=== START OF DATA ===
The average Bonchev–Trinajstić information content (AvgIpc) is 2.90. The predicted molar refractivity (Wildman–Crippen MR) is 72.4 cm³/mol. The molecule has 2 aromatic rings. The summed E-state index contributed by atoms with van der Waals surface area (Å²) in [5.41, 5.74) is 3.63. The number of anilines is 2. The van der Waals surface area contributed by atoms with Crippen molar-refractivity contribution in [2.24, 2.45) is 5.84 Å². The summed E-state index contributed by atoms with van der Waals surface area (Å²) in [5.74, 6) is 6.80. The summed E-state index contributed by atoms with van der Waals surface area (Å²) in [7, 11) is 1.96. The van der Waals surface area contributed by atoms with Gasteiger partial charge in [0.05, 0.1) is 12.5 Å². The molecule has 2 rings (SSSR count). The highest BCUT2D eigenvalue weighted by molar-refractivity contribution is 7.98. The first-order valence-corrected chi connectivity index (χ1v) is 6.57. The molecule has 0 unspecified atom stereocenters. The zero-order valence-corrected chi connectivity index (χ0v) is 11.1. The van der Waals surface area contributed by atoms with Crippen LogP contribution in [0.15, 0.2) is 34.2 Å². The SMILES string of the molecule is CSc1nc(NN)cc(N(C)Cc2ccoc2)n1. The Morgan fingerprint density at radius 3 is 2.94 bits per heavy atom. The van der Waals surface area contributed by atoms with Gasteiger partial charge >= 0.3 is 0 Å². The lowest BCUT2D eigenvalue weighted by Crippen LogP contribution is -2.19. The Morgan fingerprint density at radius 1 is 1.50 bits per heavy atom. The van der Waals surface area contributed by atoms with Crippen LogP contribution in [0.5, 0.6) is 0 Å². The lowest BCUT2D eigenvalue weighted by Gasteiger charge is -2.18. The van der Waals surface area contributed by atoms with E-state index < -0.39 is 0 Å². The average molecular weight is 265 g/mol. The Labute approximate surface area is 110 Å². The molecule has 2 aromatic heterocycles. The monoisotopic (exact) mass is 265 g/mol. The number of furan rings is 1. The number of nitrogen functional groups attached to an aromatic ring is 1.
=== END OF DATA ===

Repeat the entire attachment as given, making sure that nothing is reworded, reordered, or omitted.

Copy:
The average Bonchev–Trinajstić information content (AvgIpc) is 2.90. The predicted molar refractivity (Wildman–Crippen MR) is 72.4 cm³/mol. The molecule has 2 aromatic rings. The summed E-state index contributed by atoms with van der Waals surface area (Å²) in [5.41, 5.74) is 3.63. The number of anilines is 2. The van der Waals surface area contributed by atoms with Crippen molar-refractivity contribution in [2.24, 2.45) is 5.84 Å². The summed E-state index contributed by atoms with van der Waals surface area (Å²) in [5.74, 6) is 6.80. The summed E-state index contributed by atoms with van der Waals surface area (Å²) in [7, 11) is 1.96. The van der Waals surface area contributed by atoms with Gasteiger partial charge in [0.05, 0.1) is 12.5 Å². The molecule has 2 rings (SSSR count). The highest BCUT2D eigenvalue weighted by molar-refractivity contribution is 7.98. The first-order valence-corrected chi connectivity index (χ1v) is 6.57. The molecule has 0 unspecified atom stereocenters. The zero-order valence-corrected chi connectivity index (χ0v) is 11.1. The van der Waals surface area contributed by atoms with Crippen LogP contribution in [0.15, 0.2) is 34.2 Å². The SMILES string of the molecule is CSc1nc(NN)cc(N(C)Cc2ccoc2)n1. The Morgan fingerprint density at radius 3 is 2.94 bits per heavy atom. The van der Waals surface area contributed by atoms with Gasteiger partial charge >= 0.3 is 0 Å². The lowest BCUT2D eigenvalue weighted by Crippen LogP contribution is -2.19. The Morgan fingerprint density at radius 1 is 1.50 bits per heavy atom. The van der Waals surface area contributed by atoms with Crippen LogP contribution in [0.5, 0.6) is 0 Å². The lowest BCUT2D eigenvalue weighted by Gasteiger charge is -2.18. The van der Waals surface area contributed by atoms with E-state index < -0.39 is 0 Å². The average molecular weight is 265 g/mol. The Labute approximate surface area is 110 Å². The molecule has 2 aromatic heterocycles. The monoisotopic (exact) mass is 265 g/mol. The number of furan rings is 1. The number of nitrogen functional groups attached to an aromatic ring is 1.